I have the honor to be, sir, very respectively, your most obedient servant,

To the Consuls and Commercial agents of the United States.

DEPARTMENT OF STATE, October 1st, 1803. Sir : I avail myself of this occasion to furnish you with the annexed remarks, made by the Comptroller of the Treasury, respecting sales of American registered vessels, as they may be affected by the laws of the Union, and the construction placed upon them by the officers of the Treasury Department.

Having as yet received but few returns to the request made in the concluding paragraph of my last circular of the 9th of April, permit me to request that no further delay may take place in forwarding them. I have the honor to be, very respectfully, sir, your most obedient servant,

“ TREASURY DEPARTMENT, Comptroller's office, 10th September, 1803. “1. Vessels of the United States, which have been registered as the law directs, may be purchased by an Ameri“ can citizen residing in a foreign country, if such citizen be in the capacity of a consul of the United States, or an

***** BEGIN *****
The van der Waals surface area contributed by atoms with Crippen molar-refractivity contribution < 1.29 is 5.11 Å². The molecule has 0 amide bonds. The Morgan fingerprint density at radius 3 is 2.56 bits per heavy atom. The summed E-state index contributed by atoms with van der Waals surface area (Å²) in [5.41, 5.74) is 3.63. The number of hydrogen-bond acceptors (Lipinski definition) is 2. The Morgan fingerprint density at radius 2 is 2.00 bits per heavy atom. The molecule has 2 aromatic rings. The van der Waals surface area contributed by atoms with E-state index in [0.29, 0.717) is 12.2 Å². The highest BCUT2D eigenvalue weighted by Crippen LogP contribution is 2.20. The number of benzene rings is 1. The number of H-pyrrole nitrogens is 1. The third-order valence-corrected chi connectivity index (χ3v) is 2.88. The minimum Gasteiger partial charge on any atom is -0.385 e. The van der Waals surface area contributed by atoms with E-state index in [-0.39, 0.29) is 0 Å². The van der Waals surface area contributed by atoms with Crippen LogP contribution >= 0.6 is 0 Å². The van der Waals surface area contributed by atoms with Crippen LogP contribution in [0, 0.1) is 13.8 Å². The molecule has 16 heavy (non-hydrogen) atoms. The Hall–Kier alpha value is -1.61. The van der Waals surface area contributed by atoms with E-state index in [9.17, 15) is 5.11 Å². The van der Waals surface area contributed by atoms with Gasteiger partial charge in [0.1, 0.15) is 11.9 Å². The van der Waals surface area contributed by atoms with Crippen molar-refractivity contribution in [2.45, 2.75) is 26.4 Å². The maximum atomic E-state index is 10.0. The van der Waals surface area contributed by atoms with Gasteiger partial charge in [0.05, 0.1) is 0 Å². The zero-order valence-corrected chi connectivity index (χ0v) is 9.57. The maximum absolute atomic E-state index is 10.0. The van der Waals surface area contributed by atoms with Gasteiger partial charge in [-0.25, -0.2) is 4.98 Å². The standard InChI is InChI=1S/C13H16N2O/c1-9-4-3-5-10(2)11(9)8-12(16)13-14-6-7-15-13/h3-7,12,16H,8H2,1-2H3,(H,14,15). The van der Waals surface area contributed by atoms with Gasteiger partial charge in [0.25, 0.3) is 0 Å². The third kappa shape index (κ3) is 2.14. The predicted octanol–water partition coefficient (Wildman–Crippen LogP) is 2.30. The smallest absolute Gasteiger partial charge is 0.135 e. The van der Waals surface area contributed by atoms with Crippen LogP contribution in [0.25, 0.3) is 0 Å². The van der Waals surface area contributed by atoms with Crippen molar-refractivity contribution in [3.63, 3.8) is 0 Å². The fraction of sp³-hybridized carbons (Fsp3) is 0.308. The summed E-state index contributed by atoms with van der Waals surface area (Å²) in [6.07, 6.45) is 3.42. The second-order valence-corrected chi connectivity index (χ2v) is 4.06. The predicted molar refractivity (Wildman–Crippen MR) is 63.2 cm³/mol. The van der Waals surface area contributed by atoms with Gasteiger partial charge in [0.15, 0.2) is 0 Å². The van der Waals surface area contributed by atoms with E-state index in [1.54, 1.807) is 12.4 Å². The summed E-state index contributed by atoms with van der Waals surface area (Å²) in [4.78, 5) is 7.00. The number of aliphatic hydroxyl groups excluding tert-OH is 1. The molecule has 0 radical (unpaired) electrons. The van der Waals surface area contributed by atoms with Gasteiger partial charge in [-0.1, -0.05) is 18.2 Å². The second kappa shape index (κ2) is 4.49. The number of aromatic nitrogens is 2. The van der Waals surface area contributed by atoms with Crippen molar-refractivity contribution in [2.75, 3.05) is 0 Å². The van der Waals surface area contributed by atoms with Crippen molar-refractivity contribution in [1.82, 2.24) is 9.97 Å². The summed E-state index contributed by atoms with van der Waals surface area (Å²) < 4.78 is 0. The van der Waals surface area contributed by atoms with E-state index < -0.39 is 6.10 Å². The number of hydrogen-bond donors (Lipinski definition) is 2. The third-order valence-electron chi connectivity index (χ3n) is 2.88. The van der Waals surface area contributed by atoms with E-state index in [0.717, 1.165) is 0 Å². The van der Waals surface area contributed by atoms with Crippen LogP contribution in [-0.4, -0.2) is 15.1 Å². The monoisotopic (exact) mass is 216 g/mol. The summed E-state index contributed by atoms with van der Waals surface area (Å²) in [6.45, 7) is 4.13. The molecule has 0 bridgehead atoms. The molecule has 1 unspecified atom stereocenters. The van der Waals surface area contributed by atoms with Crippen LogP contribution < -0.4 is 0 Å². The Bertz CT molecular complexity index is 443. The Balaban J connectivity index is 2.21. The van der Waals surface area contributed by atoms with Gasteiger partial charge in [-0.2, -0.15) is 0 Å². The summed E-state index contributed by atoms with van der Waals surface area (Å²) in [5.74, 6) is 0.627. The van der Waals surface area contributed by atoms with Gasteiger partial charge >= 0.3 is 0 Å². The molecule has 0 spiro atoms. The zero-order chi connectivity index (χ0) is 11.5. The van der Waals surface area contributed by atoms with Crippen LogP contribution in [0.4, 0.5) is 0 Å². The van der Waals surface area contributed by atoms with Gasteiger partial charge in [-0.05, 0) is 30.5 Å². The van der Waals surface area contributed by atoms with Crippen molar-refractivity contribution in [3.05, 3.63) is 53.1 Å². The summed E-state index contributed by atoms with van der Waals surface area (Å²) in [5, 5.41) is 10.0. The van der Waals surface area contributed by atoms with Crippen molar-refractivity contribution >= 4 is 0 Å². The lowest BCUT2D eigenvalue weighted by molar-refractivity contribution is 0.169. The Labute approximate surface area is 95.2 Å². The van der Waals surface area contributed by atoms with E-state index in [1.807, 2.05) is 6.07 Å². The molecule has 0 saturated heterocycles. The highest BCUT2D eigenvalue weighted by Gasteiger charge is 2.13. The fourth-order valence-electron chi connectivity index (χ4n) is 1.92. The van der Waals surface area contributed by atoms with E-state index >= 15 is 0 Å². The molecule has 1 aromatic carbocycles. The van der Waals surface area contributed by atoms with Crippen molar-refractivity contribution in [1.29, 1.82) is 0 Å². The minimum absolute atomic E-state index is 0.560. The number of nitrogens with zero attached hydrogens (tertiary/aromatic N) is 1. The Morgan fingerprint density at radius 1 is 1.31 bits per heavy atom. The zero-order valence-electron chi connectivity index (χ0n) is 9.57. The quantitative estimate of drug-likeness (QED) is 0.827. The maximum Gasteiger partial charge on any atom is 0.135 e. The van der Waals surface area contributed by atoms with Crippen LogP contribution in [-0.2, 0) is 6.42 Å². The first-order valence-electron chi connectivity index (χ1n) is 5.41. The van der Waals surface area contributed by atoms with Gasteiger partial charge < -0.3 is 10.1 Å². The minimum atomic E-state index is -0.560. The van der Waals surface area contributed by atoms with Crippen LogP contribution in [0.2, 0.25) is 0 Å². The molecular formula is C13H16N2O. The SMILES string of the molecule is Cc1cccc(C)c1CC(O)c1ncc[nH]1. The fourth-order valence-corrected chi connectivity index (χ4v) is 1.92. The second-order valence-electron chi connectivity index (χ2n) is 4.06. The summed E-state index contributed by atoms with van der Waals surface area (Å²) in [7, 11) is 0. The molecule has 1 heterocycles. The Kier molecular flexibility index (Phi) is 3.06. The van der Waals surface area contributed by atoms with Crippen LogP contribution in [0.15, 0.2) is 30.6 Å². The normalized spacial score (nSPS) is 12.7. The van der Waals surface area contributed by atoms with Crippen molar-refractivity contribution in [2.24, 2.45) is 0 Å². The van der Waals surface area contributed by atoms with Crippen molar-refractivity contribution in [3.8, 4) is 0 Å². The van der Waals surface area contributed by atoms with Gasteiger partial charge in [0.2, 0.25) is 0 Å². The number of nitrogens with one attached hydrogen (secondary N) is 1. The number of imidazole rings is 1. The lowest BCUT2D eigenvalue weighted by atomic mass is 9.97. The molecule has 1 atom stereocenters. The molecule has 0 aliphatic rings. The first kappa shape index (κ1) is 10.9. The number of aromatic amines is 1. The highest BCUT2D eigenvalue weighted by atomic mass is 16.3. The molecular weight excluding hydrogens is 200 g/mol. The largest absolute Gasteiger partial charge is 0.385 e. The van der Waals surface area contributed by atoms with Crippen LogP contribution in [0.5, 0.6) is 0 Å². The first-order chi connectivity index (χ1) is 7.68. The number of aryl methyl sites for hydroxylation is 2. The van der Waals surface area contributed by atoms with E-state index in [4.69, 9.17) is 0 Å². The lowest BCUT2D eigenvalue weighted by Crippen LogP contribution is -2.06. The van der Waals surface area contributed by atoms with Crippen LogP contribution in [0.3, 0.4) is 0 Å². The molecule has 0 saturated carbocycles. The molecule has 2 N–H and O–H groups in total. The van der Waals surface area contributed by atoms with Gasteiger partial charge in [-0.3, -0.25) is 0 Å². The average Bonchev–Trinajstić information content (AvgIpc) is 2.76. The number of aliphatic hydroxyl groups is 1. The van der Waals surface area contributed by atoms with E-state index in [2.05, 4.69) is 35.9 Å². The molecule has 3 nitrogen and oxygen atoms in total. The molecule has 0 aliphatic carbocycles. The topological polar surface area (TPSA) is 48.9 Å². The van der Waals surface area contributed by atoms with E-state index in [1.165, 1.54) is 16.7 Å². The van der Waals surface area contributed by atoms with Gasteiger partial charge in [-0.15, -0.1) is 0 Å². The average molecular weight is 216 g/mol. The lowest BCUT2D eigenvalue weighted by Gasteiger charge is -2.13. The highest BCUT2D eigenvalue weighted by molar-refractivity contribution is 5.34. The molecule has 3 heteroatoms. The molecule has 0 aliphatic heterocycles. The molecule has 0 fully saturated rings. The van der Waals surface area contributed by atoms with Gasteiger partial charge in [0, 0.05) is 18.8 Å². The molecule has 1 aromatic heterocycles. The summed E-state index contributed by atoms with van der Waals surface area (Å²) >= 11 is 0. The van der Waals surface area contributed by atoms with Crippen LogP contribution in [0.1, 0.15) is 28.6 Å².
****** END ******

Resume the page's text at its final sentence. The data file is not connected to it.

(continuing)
agent for, and partner in, some house of trade or co-partnership consisting of citizens of the United States, and “ they will still retain their American character. This is specially provided by the act of 31st December, 1792.

“ 2. Such vessels may be purchased by persons residing in a foreign country, duly authorized by citizens resident “ in the United States to purchase for them, without losing their American character.

63. Such vessels cannot be purchased and owned by citizens of the United States, who may be temporarily “ resident oratinerant in a foreign country, without forfeiting their American character, unless such person be an “ agent for, or partner in, some house of trade, &c., as specified in the third section of the act of 31st December, * 1792.